Mohamed El Khatib


Archive 2017

Devised and designed by Mohamed El Khatib and Fred Hocké
Text, Mohamed El Khatib
With 53 supporters from RC Lens Football club
Scenography, light, video, Fred Hocké
Sound environment, Arnaud Léger
With artistic collaboration from Violaine de Cazenove, Éric Domeneghetty
Assistant, Coraline Cauchi
Technical management, Léopold Frey
Production/Distribution, Martine Bellanza
Press relations, Nathalie Gasser
Thanks to Sylvie Gode, Thierry Péteau, le RC Lens et le Laboratoire Sherpas – Université d'Artois

A production by Collectif Zirlib // With support from La Fondation d’entreprise Hermès // Co-produced by Centre dramatique national de Tours-Théâtre Olympia ; Théâtre National de Bretagne – Centre Européen Théâtral et Chorégraphique (Rennes) ; Tandem scène nationale (Arras-Douai) ; Le Grand T, théâtre de Loire-Atlantique (Nantes) ; Châteauvallon – Scène nationale ; Théâtre du Beauvaisis ; Les Scènes du Golfe (Vannes) ; La Colline – théâtre national (Paris) ; Théâtre de la Ville-Paris ; Festival d’Automne à Paris // Corealisation La Colline – théâtre national (Paris) ; Théâtre de la Ville-Paris ; Festival d’Automne à Paris for performances at La Colline – théâtre national //// Collectif Zirlib receives aid from the Ministère de la Culture et de la Communication - Drac Centre-Val de Loire, via Région Centre-Val de Loire and Ville d’Orléans // Mohamed El Khatib is associate artist at Théâtre de la Ville - Paris, at the Centre dramatique national de Tours - Théâtre Olympia and the TnB - Théâtre national de Bretagne.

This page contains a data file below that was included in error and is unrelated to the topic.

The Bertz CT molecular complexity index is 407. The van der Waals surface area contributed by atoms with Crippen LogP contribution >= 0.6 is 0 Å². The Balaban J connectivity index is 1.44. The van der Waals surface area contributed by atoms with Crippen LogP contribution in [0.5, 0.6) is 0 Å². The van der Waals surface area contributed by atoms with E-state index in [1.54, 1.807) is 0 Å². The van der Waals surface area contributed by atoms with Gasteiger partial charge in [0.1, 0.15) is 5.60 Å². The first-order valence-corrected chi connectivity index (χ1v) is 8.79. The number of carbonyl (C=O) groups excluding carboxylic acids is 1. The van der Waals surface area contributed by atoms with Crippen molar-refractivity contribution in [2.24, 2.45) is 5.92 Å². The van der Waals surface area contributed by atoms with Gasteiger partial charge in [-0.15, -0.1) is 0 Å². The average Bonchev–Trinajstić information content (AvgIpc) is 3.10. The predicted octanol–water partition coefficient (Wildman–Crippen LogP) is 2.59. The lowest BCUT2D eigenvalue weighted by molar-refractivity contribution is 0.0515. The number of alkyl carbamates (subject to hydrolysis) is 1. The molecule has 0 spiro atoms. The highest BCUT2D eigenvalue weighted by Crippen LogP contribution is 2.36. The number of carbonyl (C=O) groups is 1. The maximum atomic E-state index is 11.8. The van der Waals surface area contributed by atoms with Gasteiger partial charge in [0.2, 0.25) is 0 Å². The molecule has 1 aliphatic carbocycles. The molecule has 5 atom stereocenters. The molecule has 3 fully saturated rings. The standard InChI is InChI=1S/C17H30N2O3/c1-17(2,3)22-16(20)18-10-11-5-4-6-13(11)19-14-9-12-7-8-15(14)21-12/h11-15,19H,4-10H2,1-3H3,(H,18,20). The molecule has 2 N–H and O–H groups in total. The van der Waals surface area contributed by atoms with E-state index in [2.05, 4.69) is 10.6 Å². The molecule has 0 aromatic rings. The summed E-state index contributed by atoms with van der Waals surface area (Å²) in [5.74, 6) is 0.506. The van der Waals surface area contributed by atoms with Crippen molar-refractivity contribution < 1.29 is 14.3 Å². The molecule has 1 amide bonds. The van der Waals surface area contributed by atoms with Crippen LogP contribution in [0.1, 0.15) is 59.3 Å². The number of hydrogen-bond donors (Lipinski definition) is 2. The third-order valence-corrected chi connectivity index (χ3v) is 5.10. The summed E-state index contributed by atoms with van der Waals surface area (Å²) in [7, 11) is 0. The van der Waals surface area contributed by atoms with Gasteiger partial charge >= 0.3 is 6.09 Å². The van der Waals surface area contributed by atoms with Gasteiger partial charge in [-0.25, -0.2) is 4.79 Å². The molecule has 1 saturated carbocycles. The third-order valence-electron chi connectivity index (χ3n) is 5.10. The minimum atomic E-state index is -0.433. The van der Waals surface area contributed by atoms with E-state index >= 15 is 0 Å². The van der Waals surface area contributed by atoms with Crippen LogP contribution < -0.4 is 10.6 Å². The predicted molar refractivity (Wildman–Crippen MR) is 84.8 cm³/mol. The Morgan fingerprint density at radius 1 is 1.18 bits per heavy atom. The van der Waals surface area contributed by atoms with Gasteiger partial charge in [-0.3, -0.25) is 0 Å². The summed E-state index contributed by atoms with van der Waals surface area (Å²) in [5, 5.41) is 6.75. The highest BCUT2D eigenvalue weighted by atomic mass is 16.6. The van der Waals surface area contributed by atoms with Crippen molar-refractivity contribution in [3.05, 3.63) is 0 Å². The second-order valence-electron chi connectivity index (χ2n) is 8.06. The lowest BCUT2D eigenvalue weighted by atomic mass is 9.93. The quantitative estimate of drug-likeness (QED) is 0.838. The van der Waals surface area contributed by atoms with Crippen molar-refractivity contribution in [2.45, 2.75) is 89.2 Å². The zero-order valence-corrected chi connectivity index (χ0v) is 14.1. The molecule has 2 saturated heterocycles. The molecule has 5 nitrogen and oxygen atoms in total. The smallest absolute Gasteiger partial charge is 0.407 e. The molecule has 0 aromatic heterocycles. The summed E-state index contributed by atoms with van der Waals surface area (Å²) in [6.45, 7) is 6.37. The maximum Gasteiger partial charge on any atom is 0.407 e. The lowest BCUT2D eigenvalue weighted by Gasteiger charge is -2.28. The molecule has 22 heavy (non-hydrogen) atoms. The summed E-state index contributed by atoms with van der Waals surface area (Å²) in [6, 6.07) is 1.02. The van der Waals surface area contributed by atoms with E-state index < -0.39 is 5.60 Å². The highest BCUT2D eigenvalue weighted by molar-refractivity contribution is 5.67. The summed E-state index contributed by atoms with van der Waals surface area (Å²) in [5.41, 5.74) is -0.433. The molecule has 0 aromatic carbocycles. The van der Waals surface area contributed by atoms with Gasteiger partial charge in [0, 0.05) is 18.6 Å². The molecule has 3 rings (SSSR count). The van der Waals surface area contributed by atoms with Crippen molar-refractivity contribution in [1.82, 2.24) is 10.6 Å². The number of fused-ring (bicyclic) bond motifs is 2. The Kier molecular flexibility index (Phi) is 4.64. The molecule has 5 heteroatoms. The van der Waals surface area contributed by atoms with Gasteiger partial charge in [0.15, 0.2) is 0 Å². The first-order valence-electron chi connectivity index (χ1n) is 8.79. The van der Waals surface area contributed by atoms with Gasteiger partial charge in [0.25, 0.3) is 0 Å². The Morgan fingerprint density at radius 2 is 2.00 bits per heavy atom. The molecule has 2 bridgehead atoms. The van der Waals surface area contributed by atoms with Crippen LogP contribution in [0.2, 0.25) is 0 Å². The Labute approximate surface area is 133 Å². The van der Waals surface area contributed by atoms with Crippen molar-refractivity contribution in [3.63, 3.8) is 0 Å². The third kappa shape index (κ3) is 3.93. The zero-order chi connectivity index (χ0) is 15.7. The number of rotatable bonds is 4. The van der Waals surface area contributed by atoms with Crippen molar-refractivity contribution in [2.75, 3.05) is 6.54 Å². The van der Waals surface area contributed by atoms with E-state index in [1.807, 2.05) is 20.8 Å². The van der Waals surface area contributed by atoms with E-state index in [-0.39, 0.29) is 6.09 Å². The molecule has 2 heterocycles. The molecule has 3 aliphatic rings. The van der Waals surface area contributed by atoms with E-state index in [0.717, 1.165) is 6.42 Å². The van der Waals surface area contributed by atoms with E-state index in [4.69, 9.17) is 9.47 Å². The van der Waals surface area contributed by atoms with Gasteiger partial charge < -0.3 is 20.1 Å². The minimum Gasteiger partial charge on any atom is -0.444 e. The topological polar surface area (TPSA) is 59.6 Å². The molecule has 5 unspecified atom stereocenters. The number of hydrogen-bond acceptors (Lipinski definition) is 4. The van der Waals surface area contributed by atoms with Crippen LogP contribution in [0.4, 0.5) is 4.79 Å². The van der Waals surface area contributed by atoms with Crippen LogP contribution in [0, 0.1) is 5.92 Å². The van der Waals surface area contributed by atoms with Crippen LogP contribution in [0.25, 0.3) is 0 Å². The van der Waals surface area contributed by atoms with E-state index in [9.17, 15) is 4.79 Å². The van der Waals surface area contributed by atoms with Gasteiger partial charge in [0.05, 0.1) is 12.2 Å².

First performed on May 16 2017 at Tandem scène nationale (Arras-Douai)
Partnership with France Inter

Mohammed El Khatib brings together 53 supporters from RC Lens Football club for a unique aesthetic experience. Ranging from the deeply intimate to the deeply political, this documentary performance pays tribute to his football-loving father, sets the cat among the pigeons in terms of the many clichés about the world of football and draws up an anthropological map of stadium agora.
By enabling us to hear, directly, the voices of individuals who dedicate a considerable chunk of their existence to football supporter-related activities, the director overturns the working-classicist mythology that fuels a certain condescendence in relation to football lovers. The piece is backed up by a host of different trajectories and testimonies, and an in-depth insight into the highly-coded behavioral patterns prevalent in the stands. Mohammed El Khatib forages through this tightly-knit structure in search of complex values, social links, and the role that the contemporary ceremony of the match plays in the imagination. Honing in on the choreographic and visual element of this extended family, he creates a movement-led, documentary and choral score in order to build up multiple portraits of a crowd in movement. With its focus on the relationships between the individual and group at the heart of a ritual, Stadium dismisses all received notions in order to set in motion an astute exploration of the definition of the word “public”. For what is this “public”, if not an aggregate of individuals that a mixture of circumstance and sociopolitical determinations has brought together before a single, spectacular offering?